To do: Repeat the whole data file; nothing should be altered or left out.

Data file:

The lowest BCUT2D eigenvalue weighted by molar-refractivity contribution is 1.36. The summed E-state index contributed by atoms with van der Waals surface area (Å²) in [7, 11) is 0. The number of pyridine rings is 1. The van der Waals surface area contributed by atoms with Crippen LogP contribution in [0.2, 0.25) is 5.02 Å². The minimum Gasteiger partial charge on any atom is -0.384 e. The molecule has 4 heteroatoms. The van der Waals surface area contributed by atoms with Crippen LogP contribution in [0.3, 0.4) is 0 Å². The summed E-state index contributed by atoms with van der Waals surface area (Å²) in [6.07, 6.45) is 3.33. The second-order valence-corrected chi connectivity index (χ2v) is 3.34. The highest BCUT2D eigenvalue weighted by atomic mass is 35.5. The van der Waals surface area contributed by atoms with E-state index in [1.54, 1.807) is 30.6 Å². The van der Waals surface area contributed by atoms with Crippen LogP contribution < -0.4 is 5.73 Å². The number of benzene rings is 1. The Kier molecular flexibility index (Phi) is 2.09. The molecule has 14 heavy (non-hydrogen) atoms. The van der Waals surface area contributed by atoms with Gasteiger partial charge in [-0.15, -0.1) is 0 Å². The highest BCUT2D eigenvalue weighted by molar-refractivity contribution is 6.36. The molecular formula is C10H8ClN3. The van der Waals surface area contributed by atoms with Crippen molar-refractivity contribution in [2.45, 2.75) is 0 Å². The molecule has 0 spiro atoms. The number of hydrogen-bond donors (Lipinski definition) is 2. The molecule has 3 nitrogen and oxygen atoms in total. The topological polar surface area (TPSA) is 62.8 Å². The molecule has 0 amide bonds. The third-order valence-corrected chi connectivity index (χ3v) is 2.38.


The lowest BCUT2D eigenvalue weighted by molar-refractivity contribution is 1.36. The summed E-state index contributed by atoms with van der Waals surface area (Å²) in [7, 11) is 0. The number of pyridine rings is 1. The van der Waals surface area contributed by atoms with Crippen LogP contribution in [0.2, 0.25) is 5.02 Å². The minimum Gasteiger partial charge on any atom is -0.384 e. The molecule has 4 heteroatoms. The van der Waals surface area contributed by atoms with Crippen LogP contribution in [0.3, 0.4) is 0 Å². The summed E-state index contributed by atoms with van der Waals surface area (Å²) in [6.07, 6.45) is 3.33. The second-order valence-corrected chi connectivity index (χ2v) is 3.34. The highest BCUT2D eigenvalue weighted by atomic mass is 35.5. The van der Waals surface area contributed by atoms with E-state index in [1.54, 1.807) is 30.6 Å². The van der Waals surface area contributed by atoms with Crippen LogP contribution < -0.4 is 5.73 Å². The number of benzene rings is 1. The Kier molecular flexibility index (Phi) is 2.09. The molecule has 14 heavy (non-hydrogen) atoms. The van der Waals surface area contributed by atoms with Gasteiger partial charge in [-0.15, -0.1) is 0 Å². The highest BCUT2D eigenvalue weighted by molar-refractivity contribution is 6.36. The molecular formula is C10H8ClN3. The van der Waals surface area contributed by atoms with Crippen molar-refractivity contribution in [2.45, 2.75) is 0 Å². The molecule has 0 spiro atoms. The number of hydrogen-bond donors (Lipinski definition) is 2. The molecule has 3 nitrogen and oxygen atoms in total. The topological polar surface area (TPSA) is 62.8 Å². The molecule has 0 amide bonds. The third-order valence-corrected chi connectivity index (χ3v) is 2.38.